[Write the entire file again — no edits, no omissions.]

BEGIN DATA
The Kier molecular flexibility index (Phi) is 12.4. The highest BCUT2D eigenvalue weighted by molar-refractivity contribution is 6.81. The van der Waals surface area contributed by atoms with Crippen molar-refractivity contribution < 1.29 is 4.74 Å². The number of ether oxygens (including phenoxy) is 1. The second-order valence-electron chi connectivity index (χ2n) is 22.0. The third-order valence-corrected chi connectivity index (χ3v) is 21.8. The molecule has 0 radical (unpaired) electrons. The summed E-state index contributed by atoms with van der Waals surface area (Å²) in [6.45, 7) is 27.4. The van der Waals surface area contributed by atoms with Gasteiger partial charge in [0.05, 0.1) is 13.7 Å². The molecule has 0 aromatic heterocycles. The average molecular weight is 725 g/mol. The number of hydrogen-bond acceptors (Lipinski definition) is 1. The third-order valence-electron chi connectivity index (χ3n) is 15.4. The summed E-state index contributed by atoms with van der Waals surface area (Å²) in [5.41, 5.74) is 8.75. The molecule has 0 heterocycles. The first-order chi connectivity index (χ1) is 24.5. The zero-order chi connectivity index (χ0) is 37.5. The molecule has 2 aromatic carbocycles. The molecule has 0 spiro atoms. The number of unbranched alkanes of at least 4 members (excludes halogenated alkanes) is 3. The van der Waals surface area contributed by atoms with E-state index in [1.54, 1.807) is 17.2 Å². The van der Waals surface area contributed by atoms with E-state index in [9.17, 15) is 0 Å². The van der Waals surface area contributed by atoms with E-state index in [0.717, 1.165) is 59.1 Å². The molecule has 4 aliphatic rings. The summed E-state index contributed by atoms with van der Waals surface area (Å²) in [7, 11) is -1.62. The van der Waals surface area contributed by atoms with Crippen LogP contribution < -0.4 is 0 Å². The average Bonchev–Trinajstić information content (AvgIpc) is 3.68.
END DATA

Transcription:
The Kier molecular flexibility index (Phi) is 12.4. The highest BCUT2D eigenvalue weighted by molar-refractivity contribution is 6.81. The van der Waals surface area contributed by atoms with Crippen molar-refractivity contribution < 1.29 is 4.74 Å². The number of ether oxygens (including phenoxy) is 1. The second-order valence-electron chi connectivity index (χ2n) is 22.0. The third-order valence-corrected chi connectivity index (χ3v) is 21.8. The molecule has 0 radical (unpaired) electrons. The summed E-state index contributed by atoms with van der Waals surface area (Å²) in [6.45, 7) is 27.4. The van der Waals surface area contributed by atoms with Gasteiger partial charge in [0.05, 0.1) is 13.7 Å². The molecule has 0 aromatic heterocycles. The average molecular weight is 725 g/mol. The number of hydrogen-bond acceptors (Lipinski definition) is 1. The third-order valence-electron chi connectivity index (χ3n) is 15.4. The summed E-state index contributed by atoms with van der Waals surface area (Å²) in [5.41, 5.74) is 8.75. The molecule has 0 heterocycles. The first-order chi connectivity index (χ1) is 24.5. The zero-order chi connectivity index (χ0) is 37.5. The molecule has 2 aromatic carbocycles. The molecule has 0 spiro atoms. The number of unbranched alkanes of at least 4 members (excludes halogenated alkanes) is 3. The van der Waals surface area contributed by atoms with E-state index in [1.54, 1.807) is 17.2 Å². The van der Waals surface area contributed by atoms with E-state index in [9.17, 15) is 0 Å². The van der Waals surface area contributed by atoms with E-state index in [0.717, 1.165) is 59.1 Å². The molecule has 4 aliphatic rings. The summed E-state index contributed by atoms with van der Waals surface area (Å²) in [7, 11) is -1.62. The van der Waals surface area contributed by atoms with Crippen LogP contribution < -0.4 is 0 Å². The average Bonchev–Trinajstić information content (AvgIpc) is 3.68.